Friday, April 27, 2012

Lilac Time

It's lilac time in New York! I love this time of year as it heralds spring in full bloom, but it is so short. Bursts of purple appear all over the city - like above at my lovely Northern Spy Food Co. where the anesthetist and I have a yummy breakfast on the way out to the boat - and all over Central Park.

Lilac has different connotations for me. Before coming here, whenever I thought about lilac I thought of the color of old ladies' hair after a bad dye job, and the name alone conjured up moth balls and mustiness. I think it's because I never remember the flower being readily available in Sydney or Melbourne - although my lovely friend from my peartree house may tell me otherwise on that one!

But here, come spring, before the blue hydrangeas of summer appear, it's all about lilac and cherry blossom. The Union Square farmers market positively bulges with lilac. One florist specializes in lilac and he unloads from his enormous truck wonderful shades of purple, as eager shoppers wait restlessly. Imagine what his fields must look like! Heaven, So now, I love this flower and this color. I even have beautiful lilac-colored linen sheets form Libeco Lagae.

My new found love for this flower also led me to a very famous poem by Walt Whitman. He wrote it as an elegy on the death of Abraham Lincoln, who was assassinated during the lilac season:

When lilacs last in the dooryard bloom'd,
And the great star early droop'd in the western sky in the night,
I mourn'd, and yet shall mourn with ever returning spring.....

The poem continues for another 16 verses so I will let you explore it on your own. In the meantime, don't forget to look out for this beautiful flower when it's springtime in your part of the world.

images: (1-3) mine, (4) libeco, (5-6) 29 blackstreet

Monday, April 23, 2012

Ladies Who Lunch

Duchess of Windsor and C.Z. Guest leaving La Cote Basque, NY 1962
Tony Palmieri, Conde Nast archive

I never 'do' lunch in Manhattan because I look after the international media, not the US media. But today I was invited to attend the New York Women in Communications Matrix 2012 Awards Luncheon. This organization is for female professionals in the NY metro area and its mission is to "empower women in all communications disciplines to reach their full potential". The Matrix Awards are held annually to honor women in all fields of communications whose outstanding contributions "change the world".

Now when I think of ladies who lunch in Manhattan, I think of C. Z. Guest, Babe Paley and Jackie O as they step out of the front doors of time-honored lunch spots such as Le Cote Basque, Le Cirque and La Grenouille, straight into the flashing bulbs of the then-famous social photographers. But the female power that was packed into the Waldorf Astoria ballroom today, was extraordinary. It was exhilarating, inspiring and exciting to be amongst some of the most notable women in communications today. Tyra Banks, Barbara Walters, Peggy Noonan and Katie Couric rubbed shoulders with Glenn Close, Senator Kirsten Gillibrand and Maria Cuomo Cole. Each woman was either being honored this year, a past recipient of the award or presenting the award to this year's nominee. Hearing these women and others speak, and learning about what they have achieved, made me suddenly realise the power of New York and the infinite possibilities it offers a woman if you have the drive and ambition.

Below are some of my "faves" from today and their remarkable achievements:

Maria Cuomo Cole: 
sister of Andrew Cuomo, Governor of the State of New York and daughter of a once governor of New York (the whole family was there today) has chaired HELP USA, the largest provider of services for the homeless, victims of domestic violence and war veterans, since 1992. She has produced several short films and public service announcements on the subject of domestic violence, gun violence and homelessness, was shortlisted for an Academy Award and had a premier at 2011 Sundance Festival. Her latest documentary, 'The Invisible War',  looks at sexual violence in the military.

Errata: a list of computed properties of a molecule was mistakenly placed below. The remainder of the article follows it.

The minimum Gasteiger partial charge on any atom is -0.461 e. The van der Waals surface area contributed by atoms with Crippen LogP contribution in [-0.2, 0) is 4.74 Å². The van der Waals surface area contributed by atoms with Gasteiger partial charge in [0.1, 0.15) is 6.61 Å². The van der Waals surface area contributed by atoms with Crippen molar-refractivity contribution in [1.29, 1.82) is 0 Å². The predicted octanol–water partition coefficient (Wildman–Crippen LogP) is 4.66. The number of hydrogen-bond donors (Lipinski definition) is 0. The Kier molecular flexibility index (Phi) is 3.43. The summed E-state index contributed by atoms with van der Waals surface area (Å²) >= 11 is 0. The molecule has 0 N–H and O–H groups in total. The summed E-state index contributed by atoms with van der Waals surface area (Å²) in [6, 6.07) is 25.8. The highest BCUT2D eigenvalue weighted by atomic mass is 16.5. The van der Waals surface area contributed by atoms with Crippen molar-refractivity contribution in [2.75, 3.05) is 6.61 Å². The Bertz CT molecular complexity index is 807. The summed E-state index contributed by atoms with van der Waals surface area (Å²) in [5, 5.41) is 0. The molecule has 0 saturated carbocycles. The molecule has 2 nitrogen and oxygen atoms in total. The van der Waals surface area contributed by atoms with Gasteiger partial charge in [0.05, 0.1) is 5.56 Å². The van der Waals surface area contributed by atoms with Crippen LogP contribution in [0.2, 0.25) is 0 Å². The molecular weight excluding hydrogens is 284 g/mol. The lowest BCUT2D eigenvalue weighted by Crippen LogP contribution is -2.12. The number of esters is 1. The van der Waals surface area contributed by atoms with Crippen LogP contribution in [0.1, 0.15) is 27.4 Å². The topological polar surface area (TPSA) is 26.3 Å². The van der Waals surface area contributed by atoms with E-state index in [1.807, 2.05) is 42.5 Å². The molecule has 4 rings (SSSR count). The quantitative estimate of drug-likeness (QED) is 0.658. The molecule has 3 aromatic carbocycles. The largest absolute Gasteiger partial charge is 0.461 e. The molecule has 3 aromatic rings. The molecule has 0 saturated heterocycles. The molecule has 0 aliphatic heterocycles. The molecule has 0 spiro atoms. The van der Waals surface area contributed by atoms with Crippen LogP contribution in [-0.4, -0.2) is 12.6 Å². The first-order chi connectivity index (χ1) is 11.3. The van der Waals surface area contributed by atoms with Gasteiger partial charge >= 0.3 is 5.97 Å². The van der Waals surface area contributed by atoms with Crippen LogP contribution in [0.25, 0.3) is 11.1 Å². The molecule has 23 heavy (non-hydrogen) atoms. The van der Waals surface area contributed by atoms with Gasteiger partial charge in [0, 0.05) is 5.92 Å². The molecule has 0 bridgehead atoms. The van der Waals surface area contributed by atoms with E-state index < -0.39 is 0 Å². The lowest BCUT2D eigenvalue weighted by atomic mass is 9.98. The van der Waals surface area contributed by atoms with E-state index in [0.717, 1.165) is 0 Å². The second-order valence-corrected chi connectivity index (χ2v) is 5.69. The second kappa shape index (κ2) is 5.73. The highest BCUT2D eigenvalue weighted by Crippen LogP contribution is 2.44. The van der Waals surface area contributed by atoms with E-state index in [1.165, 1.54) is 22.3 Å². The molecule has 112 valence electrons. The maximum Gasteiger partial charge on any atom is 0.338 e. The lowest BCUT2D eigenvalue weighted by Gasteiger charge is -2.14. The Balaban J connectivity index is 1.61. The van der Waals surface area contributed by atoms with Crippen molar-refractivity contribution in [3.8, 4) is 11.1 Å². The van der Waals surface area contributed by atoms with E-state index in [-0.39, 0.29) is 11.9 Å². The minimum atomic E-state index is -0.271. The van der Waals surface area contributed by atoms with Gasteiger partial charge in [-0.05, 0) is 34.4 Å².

Deputy Chief Theresa Shortell:
Only one of two women in the 40 top ranked NYPD officers, Deputy Chief Shortell is a tiny bundle of Bronx sass. Her resume reads like a NYPD TV program. She is currently the Commanding Officer of the Citywide Gang Division,  she has served on the Organized Crime Control Bureau, Special Victims Unit and the Narcotics Division to name a few. She became Glenn Close's mentor when Close was preparing for her role in the series, The Shield. When Close asked her what the hardest part of her job was, she replied, "Being a woman and not letting that get in the way."

Peggy Noonan:
Speechwriter for Ronald Reagan and George H.W. Bush, Noonan is recognised as writing some of the most powerful American political speeches of the 20th century. For Reagan's address to the country after the space shuttle Challenger disaster, she wrote, "We will never forget them, nor the last time we saw them, this morning, as they prepared for the journey and waved good bye and 'slipped the surly bonds of earth' to 'touch the face of God'.
Noonan has written loads of books, one about her time working with President Reagan called, "What I saw at the Revolution".  She is currently a columnist for the WSJ.

Tyra Banks:
Yes, I'm afraid she is leggy, buxom and beautiful in real life. And she has a personality and the smarts! Her show, "America's Next Top Model", is in its 19th season and is syndicated in over 100 countries. She won two Emmy's for her daily talk show "the Tyra Show", has more than 5 million followers on Twitter and more than 1 million facebook friends. She uses her power and reach to talk about body image empowerment and self esteem for young girls. Her own personal wake-up call; when the media slammed the size of her body in a swimsuit while shooting in Australia. She became every girl's pinup heroine when she walked onto her talk show in the same swimsuit and told all her critics to "Kiss my fat arse".

Katie Couric:
Veteran TV host and award winning journalist. She is also heavily supportive of various cancer groups. Her quips for the day; "I went into TV news at a time when many were trying to get the 'broads out of broadcasting", and, "Back then, 'harass' was a two-worded insult."

I walked away from this lunch realizing there is a very strong sorority amongst women across all fields and the opportunity to be inspired and guided by some extraordinary women. And as someone quoted today the words of Madeline Albright, "There is a special place in Hell for women who don't help other women."

images; vanity fair, zimbio, nywici, biography, makeup and beauty care, celebrity daily post

Wednesday, April 18, 2012

Spring in the 'Burbs

The weather was so glorious on the weekend, the Anesthetist and I decided to do some bike riding. we drove out to Larchmont, a pretty town full of French people on the Long Island Sound. It's only 45 minutes from Manhattan, but feels hours away. It's real suburbia with large houses, sprawling gardens, quiet streets, sea views and open parks. The architecture is very mixed. There's 'Psycho' houses but with colored paint, Americana with large flags, Tudor and the rest, all built around the 20's and 30's.